Imagine a world where ADHD — is no more. Maybe it’s been solved by science, or perhaps the dreaded focus ills never found a place in the human mind to begin with.
Regardless of the cause, I bet this hypothetical world is something you’ve already thought about as you contemplated what it would be like in the future. You know, when science solved everything?
“Attention issues no more! We’re all freeee…..”
Not so fast. In this article we talk about what the good – and the bad – of an ADHD free world might actually look like.
Even more of a focus on “book learning” in schools
An article published in Scientific American notes that “the poorer the working memory, the higher the creativity.” What does that mean? It suggests that kids gifted in rote memorization prosper in standardized testing environments where recall is over-weighted, and creative students have an advantage in fields that demand highly intuitive, out of the box ideation..
This creates a performance bias towards the former group at school. “Teaching to the test” is already a cause of concern. In a world without ADHD, we lose those 1 in 8 creative students afflicted with the condition.
The ADHD counterweight effect
In my experience, there is a natural rebel in the classroom who helps restore order to the temptations of rote memorization style class sessions: the perpetually curious, highly creative ADHD students. Day after day, I see them asking “why? why?” until the teacher (and most everyone else) is thoroughly exhausted.
I kid only somewhat. In the classrooms I’ve seen, I can tell you that the effect is very real: ADHD kids help inspire creativity and critical thinking in EVERYONE around them, teachers included. They are not a burden, but a contribution in that respect.
But in our world without ADHD,those kids are gone. Lacking a formal diagnosis or even a recognition of a disorder, students with attention issues would be shut out, held back, or absent altogether. Truly a better world?
Might I suggest that to hold back the pitfalls of a dystopian rote-learning mill, you need a little ADHD inspired curiosity instigating some extra conversation to encourage higher level discourse.
An exploration of other obsessive pursuits would be tainted
It is ironic that those who struggle the most with focus can be the most doggedly persistent of them all.
Did you know that Michael Phelps’ middle school teachers were initially dismissive of him, even whispering in their notes that he wouldn’t “amount to much?” His ADHD did seem to give off that impression, as it made the young Phelps incapable of concentrating on anything taught in the classroom setting.
Guess who had the last laugh though? With 22 Olympic medals around his neck, I think it’s safe to say that ADHD was pulling Michael’s mind out of the classroom and into the swing pool for some mighty good reasons.
In Michael’s case, as is the case of many others who were able to find their true calling and pursue it doggedly until the end, ADHD was not an illness but an unfair advantage.
A workplace suited for yesterday?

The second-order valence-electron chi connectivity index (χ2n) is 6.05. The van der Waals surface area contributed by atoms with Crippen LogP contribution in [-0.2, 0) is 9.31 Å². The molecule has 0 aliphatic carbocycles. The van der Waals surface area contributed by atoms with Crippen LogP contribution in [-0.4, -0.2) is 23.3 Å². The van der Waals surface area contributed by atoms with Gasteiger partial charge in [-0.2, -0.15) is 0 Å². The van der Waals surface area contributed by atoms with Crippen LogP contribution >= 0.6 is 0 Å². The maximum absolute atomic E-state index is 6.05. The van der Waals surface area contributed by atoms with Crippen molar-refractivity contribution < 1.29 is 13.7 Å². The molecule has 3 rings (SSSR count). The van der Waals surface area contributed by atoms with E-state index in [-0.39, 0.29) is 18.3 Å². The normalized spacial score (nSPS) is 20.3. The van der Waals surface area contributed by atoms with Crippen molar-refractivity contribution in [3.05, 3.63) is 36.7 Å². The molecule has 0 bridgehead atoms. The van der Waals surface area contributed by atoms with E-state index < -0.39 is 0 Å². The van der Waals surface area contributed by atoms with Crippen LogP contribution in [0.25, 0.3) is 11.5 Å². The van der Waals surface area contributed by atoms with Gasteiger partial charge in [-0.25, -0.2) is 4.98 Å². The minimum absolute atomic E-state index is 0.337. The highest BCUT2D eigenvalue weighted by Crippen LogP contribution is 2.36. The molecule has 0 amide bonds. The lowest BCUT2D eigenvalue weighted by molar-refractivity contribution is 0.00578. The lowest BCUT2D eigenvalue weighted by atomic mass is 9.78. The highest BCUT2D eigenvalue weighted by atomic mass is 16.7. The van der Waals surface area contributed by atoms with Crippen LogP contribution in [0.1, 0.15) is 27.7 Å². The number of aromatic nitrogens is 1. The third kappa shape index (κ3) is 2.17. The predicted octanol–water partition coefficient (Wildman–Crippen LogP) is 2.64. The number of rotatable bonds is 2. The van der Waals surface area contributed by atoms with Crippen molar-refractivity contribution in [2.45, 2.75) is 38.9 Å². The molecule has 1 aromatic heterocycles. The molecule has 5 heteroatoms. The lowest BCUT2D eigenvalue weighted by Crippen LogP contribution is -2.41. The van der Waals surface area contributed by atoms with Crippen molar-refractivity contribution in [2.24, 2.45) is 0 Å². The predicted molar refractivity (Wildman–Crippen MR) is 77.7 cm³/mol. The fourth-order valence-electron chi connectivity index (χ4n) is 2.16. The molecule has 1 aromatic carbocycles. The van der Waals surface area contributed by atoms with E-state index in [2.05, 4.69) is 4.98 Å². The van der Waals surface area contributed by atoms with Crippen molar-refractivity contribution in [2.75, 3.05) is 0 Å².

In a world without ADHD, employers could probably expect more consistent employees, I will certainly grant that. Between myself and peers employed in various desk professions, we are no easy bunch to organize and control, especially when tasked with an itemized list of things to do.
But if you’re an employer who seeks out the task-checking type with maximum efficiency, you’re probably in for a shakedown yourself. Companies like Google aren’t waiting around for automation to drive simple checklist work out of existence. Google does wacky things like allowing bike riding in the workplace indoors. Not just because they want to seem like a cool employer, but because most business experts agree that innovation spurs growth and working in nontraditional ways fuels the creative fires. Again a place where the ADHD mind excels — purposeful novelty.
ADHD people are generally fast, out-of-the-box thinkers with the ability to hyperfocus on tasks they find interesting. In fact, being able to hyperfocus makes ADHD people ideal for highly technical tasks that require that extra level of grit and deterministic focus.
It is a double edge sword, to have a mind that is completely uninterested in the boring and hyper focused on the novel and challenging. But looking forward it’s pretty clear which type of person will be in higher demand. A part problem solver and part visionary will soon become a minimum standard employers respect in an age of near-human AI technology and rising education standards.
Social aspects: not so clear
Is a world without ADHD an end of attention issues? Unlikely. We should be realistic in our assessment that problems don’t go away as single illnesses are solved. Under this realistic lens, ironically less ADHD in the general population may create MORE problems for those with attention and focus issues.
Consider that we live in a world where understanding and acceptance is half the battle for illnesses that can not be seen. The stigma that ADHD is just a code word for “laziness” already controls the popular perception, and the stigma is even harder on girls and women with ADHD.
Take away the credibility of a formal diagnosis and you may have just set up a hidden monster to demonize and possibly ruin any hope of success or accomplishment for millions struggling with attentiveness or impulsive behaviors. I would suggest that a world without ADHD is also a world with less empathy.
ADHD is a part of the human condition
I hope this has been a fun thought experiment on a topic we’ve all thought about. It seems counterintuitive, but ADHD brings a lot to us when we carefully examine the pros and cons.
After all a partly genetic condition, we did survive and pass it on for thousands of generations for a reason.
I often tell people that ADHD is a disease if you allow it to be… or simply a different way of thinking if you prefer that. It’s completely up to you.